These compacted round areas, bright white on the X-ray, which had previously been bone holes, were now called “osteoblastic metastases” (bone-forming). The bone holes were called “osteoclastic metastases” (bone-destroying). Now no one understood anything. How should these necroses emit “malignant cancer cells” when there are none found in the cell loss. How should “benign” bone osteolysis become a very “malignant” osteosarcoma? The “osteoblastic metastasis” is nothing other than the healing of the bone hole, basically exactly the same as osteosarcoma. Osteosarcoma was only called osteoblastic metastasis when the periosteum was opened. e.g., to take a so-called “tissue sample.” In this case, the pressurized callus fluid, which had formed in a bone hole for the purpose of healing and had created a tissue pressure and bulged the periosteum in the bone, made its way through the opened periosteum into the surrounding tissue, enlarged and hardened the tissue through the callus cells and caused a so-called sarcoma there, a “half-bone,” which was called osteosarcoma. If a trial excision had not been made, the surrounding tissue would have been “merely” swollen externally. However, the fluid leaks through the periosteum (diffuses through the periosteum), the callus cells do not. According to the understanding of Germanische Heilkunde®, the same histological formation is always found at the same organ site. Even in the case of cancer, test punctures and test excisions are almost entirely unnecessary. According to our experience, we know that the computer tomogram of the brain (CT) can give more reliable information about a histological formation than a test excision.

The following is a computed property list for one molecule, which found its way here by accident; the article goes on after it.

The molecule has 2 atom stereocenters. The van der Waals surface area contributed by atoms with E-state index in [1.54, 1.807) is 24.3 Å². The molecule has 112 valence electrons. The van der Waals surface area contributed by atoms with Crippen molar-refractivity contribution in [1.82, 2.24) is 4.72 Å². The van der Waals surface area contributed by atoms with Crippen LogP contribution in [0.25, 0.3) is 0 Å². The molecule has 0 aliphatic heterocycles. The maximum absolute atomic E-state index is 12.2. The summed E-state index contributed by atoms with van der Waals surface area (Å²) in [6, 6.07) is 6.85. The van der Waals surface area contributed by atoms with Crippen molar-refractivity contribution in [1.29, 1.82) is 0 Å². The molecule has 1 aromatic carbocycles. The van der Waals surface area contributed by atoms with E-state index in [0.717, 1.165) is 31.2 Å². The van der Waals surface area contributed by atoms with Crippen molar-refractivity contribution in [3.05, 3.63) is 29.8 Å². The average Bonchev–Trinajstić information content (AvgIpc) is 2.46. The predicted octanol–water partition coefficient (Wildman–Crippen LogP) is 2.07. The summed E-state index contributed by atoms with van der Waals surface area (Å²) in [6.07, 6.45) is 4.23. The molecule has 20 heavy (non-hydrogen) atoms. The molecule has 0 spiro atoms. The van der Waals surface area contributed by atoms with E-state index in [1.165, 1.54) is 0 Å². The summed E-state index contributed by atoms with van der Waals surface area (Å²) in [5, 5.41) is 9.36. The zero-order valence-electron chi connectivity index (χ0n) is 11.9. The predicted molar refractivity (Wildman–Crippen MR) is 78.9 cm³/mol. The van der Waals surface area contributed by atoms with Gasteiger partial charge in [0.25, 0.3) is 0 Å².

Incidentally, we have the same process as, for example, in acute-joint-rheumatism, e.g., in the knee, which is the healing phase after a unsportingness conflict and which spontaneously recurs after a particular time. However, due to the severe swelling and the joint’s actually passive deformation, there may be a recurrence of unsportsmanlike conflict because the patient is now even more unable to walk. There are such vicious circles caused either by not understanding or by a real disability in the healing phase.